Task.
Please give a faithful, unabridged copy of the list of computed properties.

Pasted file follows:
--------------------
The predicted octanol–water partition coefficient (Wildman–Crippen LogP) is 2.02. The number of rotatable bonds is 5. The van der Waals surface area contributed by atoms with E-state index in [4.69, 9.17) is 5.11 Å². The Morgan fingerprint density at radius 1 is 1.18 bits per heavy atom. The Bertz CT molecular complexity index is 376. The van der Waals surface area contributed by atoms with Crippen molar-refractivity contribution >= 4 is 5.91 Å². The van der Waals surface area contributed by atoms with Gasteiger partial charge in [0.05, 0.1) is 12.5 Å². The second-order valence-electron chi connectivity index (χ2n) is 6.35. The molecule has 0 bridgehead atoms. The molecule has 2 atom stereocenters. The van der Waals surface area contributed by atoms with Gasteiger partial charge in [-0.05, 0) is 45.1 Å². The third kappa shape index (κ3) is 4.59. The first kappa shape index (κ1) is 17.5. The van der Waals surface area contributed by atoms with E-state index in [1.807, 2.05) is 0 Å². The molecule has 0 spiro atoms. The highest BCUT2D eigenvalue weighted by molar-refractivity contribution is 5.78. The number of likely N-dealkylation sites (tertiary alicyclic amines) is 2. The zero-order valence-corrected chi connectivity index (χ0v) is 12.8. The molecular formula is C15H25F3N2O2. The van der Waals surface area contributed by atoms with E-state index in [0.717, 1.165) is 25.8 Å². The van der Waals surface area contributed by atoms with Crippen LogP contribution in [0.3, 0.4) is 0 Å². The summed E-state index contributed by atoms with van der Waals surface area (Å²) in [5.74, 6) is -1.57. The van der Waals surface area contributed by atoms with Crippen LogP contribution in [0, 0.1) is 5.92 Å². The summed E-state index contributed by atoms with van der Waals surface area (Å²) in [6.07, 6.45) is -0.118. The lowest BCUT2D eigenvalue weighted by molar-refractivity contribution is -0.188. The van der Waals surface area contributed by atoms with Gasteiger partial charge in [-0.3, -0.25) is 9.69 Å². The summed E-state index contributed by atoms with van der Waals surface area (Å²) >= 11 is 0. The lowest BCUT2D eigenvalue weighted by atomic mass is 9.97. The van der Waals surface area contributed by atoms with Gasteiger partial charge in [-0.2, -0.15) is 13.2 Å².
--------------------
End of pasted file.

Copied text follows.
The predicted octanol–water partition coefficient (Wildman–Crippen LogP) is 2.02. The number of rotatable bonds is 5. The van der Waals surface area contributed by atoms with E-state index in [4.69, 9.17) is 5.11 Å². The Morgan fingerprint density at radius 1 is 1.18 bits per heavy atom. The Bertz CT molecular complexity index is 376. The van der Waals surface area contributed by atoms with Crippen molar-refractivity contribution >= 4 is 5.91 Å². The van der Waals surface area contributed by atoms with Gasteiger partial charge in [0.05, 0.1) is 12.5 Å². The second-order valence-electron chi connectivity index (χ2n) is 6.35. The molecule has 0 bridgehead atoms. The molecule has 2 atom stereocenters. The van der Waals surface area contributed by atoms with Gasteiger partial charge in [-0.05, 0) is 45.1 Å². The third kappa shape index (κ3) is 4.59. The first kappa shape index (κ1) is 17.5. The van der Waals surface area contributed by atoms with E-state index in [1.807, 2.05) is 0 Å². The molecule has 0 spiro atoms. The highest BCUT2D eigenvalue weighted by molar-refractivity contribution is 5.78. The number of likely N-dealkylation sites (tertiary alicyclic amines) is 2. The zero-order valence-corrected chi connectivity index (χ0v) is 12.8. The molecular formula is C15H25F3N2O2. The van der Waals surface area contributed by atoms with E-state index in [0.717, 1.165) is 25.8 Å². The van der Waals surface area contributed by atoms with Crippen LogP contribution in [0.3, 0.4) is 0 Å². The summed E-state index contributed by atoms with van der Waals surface area (Å²) in [5.74, 6) is -1.57. The van der Waals surface area contributed by atoms with Crippen LogP contribution in [0, 0.1) is 5.92 Å². The summed E-state index contributed by atoms with van der Waals surface area (Å²) in [6.07, 6.45) is -0.118. The lowest BCUT2D eigenvalue weighted by molar-refractivity contribution is -0.188. The van der Waals surface area contributed by atoms with Gasteiger partial charge in [-0.3, -0.25) is 9.69 Å². The summed E-state index contributed by atoms with van der Waals surface area (Å²) >= 11 is 0. The lowest BCUT2D eigenvalue weighted by atomic mass is 9.97. The van der Waals surface area contributed by atoms with Gasteiger partial charge in [-0.2, -0.15) is 13.2 Å².